Sonic's easy-to-use On The Go application sniffs out the closest Sonic locations using entered zip codes before directing web-surfers to the restaurant's menu where they can remotely order their favorite combos for pickup. Computer and mobile device users can hover their clickers over a variety of palate-popular classics, such as the hefty SuperSonic bacon double cheeseburger, which doubles as an anchor during boat cruises and vanquishes hunger with a 100% all-beef patty, American cheese, ripe tomato, and shredded lettuce ($3.99; $6.69 for combo). After placing orders, customers can drive up to their chosen Sonic location and haul away loots of chili-cheese-topped coneys ($1.99), jumbo popcorn chicken ($4.19), Wacky Pack meals for kids ($2.99–$3.19), and ice cream for sating sweet teeth and rubbing on overheated jaw muscles.
With a Middle Eastern flair, Eat This! Deli & Grill's menu showcases a simple yet tantalizing list of quick eats. Hungry customers can stop in to sample cheeseburgers, philly cheesesteaks, and greek salads. Meals are augmented by meat-and-cheese-laden fries and sweet bites of baklava, a traditional Middle Eastern dessert layered with phyllo dough, nuts, and syrup sourced from the local syrup well.
Walk-ins Welcome: Yes
Good for Kids: Yes
Staff Size: 2?10 people
Parking: Parking lot
Handicap Accessible: Yes
If you get a shipment of steaks, seafood, or chicken from Texan's Choice and don't end up cooking the all-natural proteins right away, you don't need to worry about them still tasting good. That's because they're vacuum sealed or in latex butcher bags?and flash frozen in the case of the seafood?which ensures they stay fresh. In fact, Texan's Choice owner Steve Montague guarantees his products for taste, tenderness, freshness, and lack of freezer burn for one year and will replace your product if you're not satisfied, no questions asked or private detectives hired.
When it's time to whip up a juicy Texas T-bone, a delmonico rib eye, an Italian bruschetta chicken breast, wild-caught scallops, or breaded Cajun shrimp, Texan's Choice's cooking instructions ensure you properly thaw and cook everything to optimal taste.
Though the loaves you buy off the shelves at Wildflower Bread Company might be warm from the oven, they might not have been made fresh that day. That's not because Wildflower uses frozen dough—rather, its bakers are firm believers in slow-rising bread, letting their handcrafted dough rise for 16–24 hours before it ever sees an oven. So every morning, dough mixed and hand-shaped the previous day is worked into one of 18 styles of bread. The house specialties include classic baguettes, rye bread sprinkled with pasilla chilies, pretzels, or loaves worked through with rosemary and sea salt. These breads can be bought by the loaf or enjoyed as the anchors of a gourmet sandwich, an edible soup bowl, or a side for salad or pasta. The bakers also make room in their ovens for scones, tarts, and cakes, taking care of their customers' sweet teeth so they can stop chaining the table sugar to the coffee station.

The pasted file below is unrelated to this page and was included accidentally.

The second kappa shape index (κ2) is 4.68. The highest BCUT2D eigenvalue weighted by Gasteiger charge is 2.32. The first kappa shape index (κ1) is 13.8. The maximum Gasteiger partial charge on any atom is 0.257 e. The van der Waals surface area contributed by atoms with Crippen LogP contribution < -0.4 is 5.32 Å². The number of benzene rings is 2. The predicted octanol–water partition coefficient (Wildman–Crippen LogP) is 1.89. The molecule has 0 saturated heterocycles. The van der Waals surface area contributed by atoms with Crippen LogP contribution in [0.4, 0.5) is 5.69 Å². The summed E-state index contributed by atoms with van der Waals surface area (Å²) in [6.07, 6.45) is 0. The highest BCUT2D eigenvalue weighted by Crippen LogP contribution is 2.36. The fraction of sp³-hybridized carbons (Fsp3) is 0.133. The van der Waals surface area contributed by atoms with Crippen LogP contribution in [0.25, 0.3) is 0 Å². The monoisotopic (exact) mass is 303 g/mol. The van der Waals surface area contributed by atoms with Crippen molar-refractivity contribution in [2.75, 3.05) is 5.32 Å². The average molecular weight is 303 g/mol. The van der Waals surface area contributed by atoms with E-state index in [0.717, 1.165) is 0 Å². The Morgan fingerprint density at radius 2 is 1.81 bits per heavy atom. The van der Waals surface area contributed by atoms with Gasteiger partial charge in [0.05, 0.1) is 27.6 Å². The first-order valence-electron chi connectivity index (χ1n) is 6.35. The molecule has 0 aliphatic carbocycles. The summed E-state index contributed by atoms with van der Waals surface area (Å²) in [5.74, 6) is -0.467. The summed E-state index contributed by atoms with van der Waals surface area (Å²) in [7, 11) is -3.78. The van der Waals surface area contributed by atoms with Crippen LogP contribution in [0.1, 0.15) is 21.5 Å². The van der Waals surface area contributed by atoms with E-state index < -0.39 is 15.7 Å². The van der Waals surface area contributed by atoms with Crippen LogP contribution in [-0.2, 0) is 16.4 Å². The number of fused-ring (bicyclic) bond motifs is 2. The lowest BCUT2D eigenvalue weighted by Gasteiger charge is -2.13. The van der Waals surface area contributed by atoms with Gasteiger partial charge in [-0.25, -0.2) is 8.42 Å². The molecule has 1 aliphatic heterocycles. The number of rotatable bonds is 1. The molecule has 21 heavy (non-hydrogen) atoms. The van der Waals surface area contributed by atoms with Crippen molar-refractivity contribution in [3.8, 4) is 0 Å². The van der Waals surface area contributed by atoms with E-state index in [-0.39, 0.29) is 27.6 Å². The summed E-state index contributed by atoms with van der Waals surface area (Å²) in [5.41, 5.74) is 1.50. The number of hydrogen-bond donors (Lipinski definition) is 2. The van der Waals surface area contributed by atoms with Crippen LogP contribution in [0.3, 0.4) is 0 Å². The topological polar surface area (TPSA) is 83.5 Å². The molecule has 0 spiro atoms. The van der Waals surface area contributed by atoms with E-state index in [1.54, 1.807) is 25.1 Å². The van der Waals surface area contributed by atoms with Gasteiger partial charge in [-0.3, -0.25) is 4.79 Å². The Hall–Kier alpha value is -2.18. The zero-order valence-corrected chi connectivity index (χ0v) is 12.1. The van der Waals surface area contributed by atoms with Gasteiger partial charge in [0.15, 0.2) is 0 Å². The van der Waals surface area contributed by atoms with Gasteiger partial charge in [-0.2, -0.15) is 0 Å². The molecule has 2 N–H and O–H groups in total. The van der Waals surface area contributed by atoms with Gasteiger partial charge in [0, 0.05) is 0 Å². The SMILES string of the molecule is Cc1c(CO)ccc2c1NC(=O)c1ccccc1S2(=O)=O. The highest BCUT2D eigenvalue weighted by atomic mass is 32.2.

It’s hard to imagine now, but once upon a time, people actually had to go to the photo lab and wait days to see how their pictures turned out. One such lab sat at the corner of 32nd Street and Shea Boulevard in Phoenix, but with the dawn of digital photography, its days were numbered. The lab finally closed down in the early '90s, and city culture soon took over—it first became a coffee house and neighborhood hangout, and later a hip urban café and espresso bar. This latest incarnation is called 32 Shea, and some of its defining characteristics are as old-school as monochrome photography. Take the coffee, for example: the beans are roasted locally and the flavor syrups are homemade with seasonal ingredients. When night falls and the café transforms into a trendy restaurant, flickering candles lend an air of timeless romance to meals of creative bruschetta, toasted-ciabatta sandwiches, and crispy lavash pizzas. Of course, there are plenty of ultra-modern touches designed to attract Phoenix’s hipster set. Among the most notable are a sleek bar made from 100-year-old reclaimed wood and a drive-through window that lets car-bound diners can take the café's gourmet cuisine to go.
Bret Pont honed his meat-carving skills for 25 years as a Valley Grocers butcher before buying 50-year-old Hobe Meats, he told the Arizona Republic. Behind the counter, Pont helps customers locate and prepare the ideal meat by elucidating the qualities of strip steaks, rib-eye roasts, and other cuts of USDA Prime and Choice beef. Each option originates from cows that dine exclusively on corn, grass, and chocolate-dipped strawberries. All of the shop's meats are untouched by preservatives, growth hormones, and antibiotics. This policy extends to pork and chicken, which contain neither sodium nitrates nor fillers. When fed the shop's raw, natural pet foods, dogs have been known to teach themselves new tricks.